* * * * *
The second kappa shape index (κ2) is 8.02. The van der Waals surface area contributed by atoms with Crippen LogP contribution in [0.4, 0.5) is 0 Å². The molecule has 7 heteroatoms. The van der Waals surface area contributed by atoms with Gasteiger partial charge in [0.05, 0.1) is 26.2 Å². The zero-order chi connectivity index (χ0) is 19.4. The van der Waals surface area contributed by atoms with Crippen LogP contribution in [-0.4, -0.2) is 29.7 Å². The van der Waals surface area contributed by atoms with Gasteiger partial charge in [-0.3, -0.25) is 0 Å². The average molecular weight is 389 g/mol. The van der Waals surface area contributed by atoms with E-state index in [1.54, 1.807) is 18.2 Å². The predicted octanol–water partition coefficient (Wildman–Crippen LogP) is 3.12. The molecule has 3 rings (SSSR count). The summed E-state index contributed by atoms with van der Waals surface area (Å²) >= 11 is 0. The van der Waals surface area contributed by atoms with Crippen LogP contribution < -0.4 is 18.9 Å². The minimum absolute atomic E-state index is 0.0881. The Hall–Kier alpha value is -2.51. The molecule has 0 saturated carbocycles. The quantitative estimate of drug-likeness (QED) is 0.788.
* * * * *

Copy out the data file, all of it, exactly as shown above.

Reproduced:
The second kappa shape index (κ2) is 8.02. The van der Waals surface area contributed by atoms with Crippen LogP contribution in [0.4, 0.5) is 0 Å². The molecule has 7 heteroatoms. The van der Waals surface area contributed by atoms with Gasteiger partial charge in [0.05, 0.1) is 26.2 Å². The zero-order chi connectivity index (χ0) is 19.4. The van der Waals surface area contributed by atoms with Crippen LogP contribution in [-0.4, -0.2) is 29.7 Å². The van der Waals surface area contributed by atoms with Gasteiger partial charge in [-0.3, -0.25) is 0 Å². The average molecular weight is 389 g/mol. The van der Waals surface area contributed by atoms with E-state index in [1.54, 1.807) is 18.2 Å². The predicted octanol–water partition coefficient (Wildman–Crippen LogP) is 3.12. The molecule has 3 rings (SSSR count). The summed E-state index contributed by atoms with van der Waals surface area (Å²) >= 11 is 0. The van der Waals surface area contributed by atoms with Crippen LogP contribution < -0.4 is 18.9 Å². The minimum absolute atomic E-state index is 0.0881. The Hall–Kier alpha value is -2.51. The molecule has 0 saturated carbocycles. The quantitative estimate of drug-likeness (QED) is 0.788.